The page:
McRoberts on Trudeau and national unity


in Books and literature, Law, Politics

The argument of this book is that the roots of the present [national unity] crisis lie in decisions made in the 1960s. More specifically, they lie with Pierre Elliott Trudeau’s ‘national unity’ strategy, at the centre of which was an attempt to implant a new Canadian identity. ‘National unity’, it was presumed, meant that all Canadians must see their country and their place in it in exactly the same way.

In particular, this meant persuading Quebec francophones to abandon their historical attachment to the notion of a distinct francophone national collectivity, centred in Quebec and firmly linked to the Quebec government. Through such measures as official bilingualism and a constitutionally entrenched charter of rights, francophones were to be incorporated into Canada as a whole and to adopt a vision of Canada that included multiculturalism and the equality of the provinces.

As this book will show, the national unity strategy failed abysmally to change the way Quebec francophones see Canada. Indeed, the attachment of Quebec francophones to Quebec as their primary identity is stronger than ever, and they are more determined than ever that Quebec should be recognized as a distinct society.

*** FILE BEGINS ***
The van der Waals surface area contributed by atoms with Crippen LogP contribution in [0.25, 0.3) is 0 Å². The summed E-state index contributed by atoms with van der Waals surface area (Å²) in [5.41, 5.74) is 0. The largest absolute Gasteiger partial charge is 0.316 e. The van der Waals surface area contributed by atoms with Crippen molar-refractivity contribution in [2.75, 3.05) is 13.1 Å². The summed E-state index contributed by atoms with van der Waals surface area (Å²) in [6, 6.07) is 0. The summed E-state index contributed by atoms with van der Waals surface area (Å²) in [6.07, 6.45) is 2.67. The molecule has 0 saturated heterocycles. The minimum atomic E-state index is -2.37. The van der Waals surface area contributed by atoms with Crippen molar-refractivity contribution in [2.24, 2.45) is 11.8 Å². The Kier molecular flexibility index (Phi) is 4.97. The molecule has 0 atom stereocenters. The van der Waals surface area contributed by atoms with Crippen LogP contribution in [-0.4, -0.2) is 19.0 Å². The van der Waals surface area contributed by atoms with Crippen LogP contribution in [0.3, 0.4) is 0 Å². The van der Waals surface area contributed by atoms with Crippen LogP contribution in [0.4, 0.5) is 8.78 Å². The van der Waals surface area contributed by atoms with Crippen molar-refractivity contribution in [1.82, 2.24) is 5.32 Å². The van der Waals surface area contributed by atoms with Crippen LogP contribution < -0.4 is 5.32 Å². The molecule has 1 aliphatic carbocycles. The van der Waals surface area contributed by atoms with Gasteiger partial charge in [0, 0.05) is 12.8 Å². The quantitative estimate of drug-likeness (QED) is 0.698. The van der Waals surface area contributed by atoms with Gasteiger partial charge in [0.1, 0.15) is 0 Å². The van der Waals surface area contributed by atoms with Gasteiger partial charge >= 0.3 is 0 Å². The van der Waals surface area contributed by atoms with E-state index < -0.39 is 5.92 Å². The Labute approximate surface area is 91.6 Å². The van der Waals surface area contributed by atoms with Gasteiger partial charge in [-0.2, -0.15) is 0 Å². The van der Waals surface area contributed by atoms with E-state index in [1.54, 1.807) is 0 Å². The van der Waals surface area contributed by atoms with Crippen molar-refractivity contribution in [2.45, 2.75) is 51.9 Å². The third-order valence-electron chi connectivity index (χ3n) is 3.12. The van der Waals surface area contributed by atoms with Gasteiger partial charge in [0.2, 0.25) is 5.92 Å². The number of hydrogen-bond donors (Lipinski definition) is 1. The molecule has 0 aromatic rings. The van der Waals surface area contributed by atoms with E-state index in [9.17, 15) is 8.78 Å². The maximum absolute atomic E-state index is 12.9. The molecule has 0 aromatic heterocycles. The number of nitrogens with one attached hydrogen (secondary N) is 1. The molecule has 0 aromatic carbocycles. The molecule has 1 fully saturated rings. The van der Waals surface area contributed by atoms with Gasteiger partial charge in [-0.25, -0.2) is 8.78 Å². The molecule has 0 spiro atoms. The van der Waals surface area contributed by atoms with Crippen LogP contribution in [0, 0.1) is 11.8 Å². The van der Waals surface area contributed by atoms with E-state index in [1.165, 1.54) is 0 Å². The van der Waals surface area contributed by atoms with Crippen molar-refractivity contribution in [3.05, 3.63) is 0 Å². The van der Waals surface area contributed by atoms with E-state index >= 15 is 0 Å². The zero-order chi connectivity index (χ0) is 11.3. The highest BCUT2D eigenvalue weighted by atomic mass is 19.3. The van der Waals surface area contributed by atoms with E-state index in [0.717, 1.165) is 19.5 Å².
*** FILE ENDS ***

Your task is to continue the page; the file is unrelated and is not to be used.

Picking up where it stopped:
It is ironic that the national unity strategy, although conceived primarily in relation to Quebec, has had its main impact, not in Quebec, but in the rest of the country and has transformed the way many English Canadians think of Canada. As such elements of the Trudeau strategy as a charter of rights, multiculturalism, or the equality of the provinces have become central to English Canadians’ view of Canada, so they have destroyed any willingness to recognize Quebec as a distinct society. Indeed, within the Trudeau strategy these principles were intended to negate Quebec’s claim to recognition.

McRoberts, Kenneth. Misconceiving Canada: The Struggle for National Unity. 1997. (p.xii, paperback)

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. August 3, 2013 at 8:04 pm

Québécois nation motion

The Québécois nation motion was a parliamentary motion tabled by Prime Minister of Canada Stephen Harper on Wednesday, November 22, 2006 and approved by the House of Commons of Canada on Monday, November 27, 2006. The English motion read:

“That this House recognize that the Québécois form a nation within a united Canada.”

and, in French, read:

“Que cette Chambre reconnaisse que les Québécoises et les Québécois forment une nation au sein d’un Canada uni.”

. August 3, 2013 at 8:08 pm

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